If you’re getting cash back this year from filing your income taxes, hold off on booking those plane tickets. There are ways to get the most ‘bang’ for your refund bucks.
1. Contribute to a Registered Retirement Savings Plan (RRSP)
If you spend your RRSP refund… you unknowingly end up investing less than you started with, and less than most think. If you spend your RRSP refund, you are converting dollars that have already been taxed into RRSP dollars that will be taxed again later when you withdraw the funds. Many people mistakenly think that if they put $3,000 in their RRSP and spend their refund, they’ve added $3,000 to their retirement fund. But if you’re in a 40% tax bracket and spend the $1,200 refund, you’ve only invested $1,800 of the $3,000 you started with. And if you reinvest that $1,200, you’ve already contributed $4,200.
2. Pay Down Debt
Attack those high-interest debts first. Credit cards and unsecured credit lines can charge interest ranging from 6 to 21% and can be a real strain on cash flow, preventing you from getting ahead. With credit cards typically charging 19 to 21% on unpaid balances, you are unlikely to find an investment that will guarantee you a higher return to justify investing rather than paying off debt.
3. Put the Money Towards Your Mortgage
This isn’t necessarily for everyone, but there are good reasons to consider making a lump-sum payment. Even though mortgage rates are very low, we know they will go up eventually. By putting a lump sum down on the mortgage now, the payments when you renew the mortgage may still be manageable. Using your tax return to pay down your mortgage will not only give you a guaranteed rate of return, but it will also ensure that you’re mortgage-free sooner and save you thousands in interest over the life of your mortgage.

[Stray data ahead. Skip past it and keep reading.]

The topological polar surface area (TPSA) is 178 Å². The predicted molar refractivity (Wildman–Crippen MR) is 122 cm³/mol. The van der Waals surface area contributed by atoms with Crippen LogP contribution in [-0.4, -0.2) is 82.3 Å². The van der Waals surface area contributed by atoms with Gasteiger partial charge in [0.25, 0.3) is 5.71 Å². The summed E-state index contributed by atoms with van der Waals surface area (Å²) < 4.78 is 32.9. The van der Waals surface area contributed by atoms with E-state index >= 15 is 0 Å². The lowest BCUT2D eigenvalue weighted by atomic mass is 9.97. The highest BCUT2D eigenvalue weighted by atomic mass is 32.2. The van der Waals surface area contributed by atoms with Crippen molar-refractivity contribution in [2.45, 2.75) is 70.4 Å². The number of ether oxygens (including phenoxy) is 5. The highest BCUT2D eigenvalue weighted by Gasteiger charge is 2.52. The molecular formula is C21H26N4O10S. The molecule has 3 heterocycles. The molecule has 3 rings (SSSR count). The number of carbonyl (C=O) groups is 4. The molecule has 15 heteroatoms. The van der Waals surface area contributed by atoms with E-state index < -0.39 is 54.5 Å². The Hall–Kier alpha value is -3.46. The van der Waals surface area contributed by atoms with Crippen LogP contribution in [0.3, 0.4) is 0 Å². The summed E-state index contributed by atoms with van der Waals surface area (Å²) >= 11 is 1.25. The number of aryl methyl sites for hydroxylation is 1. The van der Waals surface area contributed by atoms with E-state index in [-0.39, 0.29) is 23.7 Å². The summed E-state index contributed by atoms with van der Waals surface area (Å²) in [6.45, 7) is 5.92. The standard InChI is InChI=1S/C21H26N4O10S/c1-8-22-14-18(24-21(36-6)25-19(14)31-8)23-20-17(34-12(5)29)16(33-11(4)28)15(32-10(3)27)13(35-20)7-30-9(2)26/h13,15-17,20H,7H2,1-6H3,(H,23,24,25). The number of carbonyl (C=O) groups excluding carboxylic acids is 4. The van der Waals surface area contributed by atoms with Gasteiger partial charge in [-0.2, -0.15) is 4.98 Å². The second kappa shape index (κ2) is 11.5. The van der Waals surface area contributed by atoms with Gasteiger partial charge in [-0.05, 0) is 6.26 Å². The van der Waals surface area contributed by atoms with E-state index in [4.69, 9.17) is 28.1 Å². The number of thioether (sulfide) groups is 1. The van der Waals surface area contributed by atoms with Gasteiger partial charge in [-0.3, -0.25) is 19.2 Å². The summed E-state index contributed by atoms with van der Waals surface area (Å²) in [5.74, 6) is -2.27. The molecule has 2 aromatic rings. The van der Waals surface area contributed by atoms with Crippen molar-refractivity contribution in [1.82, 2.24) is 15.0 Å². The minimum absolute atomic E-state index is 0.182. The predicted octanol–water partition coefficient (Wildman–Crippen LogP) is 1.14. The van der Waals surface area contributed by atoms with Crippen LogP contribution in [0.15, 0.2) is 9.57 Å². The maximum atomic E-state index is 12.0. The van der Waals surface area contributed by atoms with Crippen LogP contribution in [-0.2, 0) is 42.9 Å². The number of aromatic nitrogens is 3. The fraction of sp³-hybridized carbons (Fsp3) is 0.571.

4. Open or Contribute to a Tax-Free Savings Account (TFSA)
If your income is currently below where you project it to be at retirement, you may want to look at maximizing your TFSA. Similar to an RRSP, this account allows you to earn investment returns tax free. Although you receive no tax deductions, you are consequently not taxed on withdrawals. Not having any contribution room left for an RRSP is another argument for contributing toward a TFSA.
5. Get Smart About Saving
If you have children, keep in mind just how costly their post-secondary education is going to be. By catching up on RESP (Registered Education Savings Plan) contributions, you can receive up to a 20% matching contribution from the Canadian Government in the form of a Canadian Education Savings Grant. That’s an impressive rate of return on investment without taking any risk. Another option is to spend the funds on your own education as a means to improve your skill set and move up the ladder or transition to another career altogether.
6. Look into Life Insurance
It can be hard to see the benefits of this investment, but it’s worth remembering that anything can happen. Life insurance is essential, especially for young families. You need to cover your debts and protect from loss of income to ensure the well-being of surviving family members. Even though life insurance can be inexpensive, some young families have a difficult time finding the cash flow to pay for it. Using a tax refund to fund the annual premiums can be a way to not affect day-to-day living expenses but still ensure you and your family are protected in the event of premature death.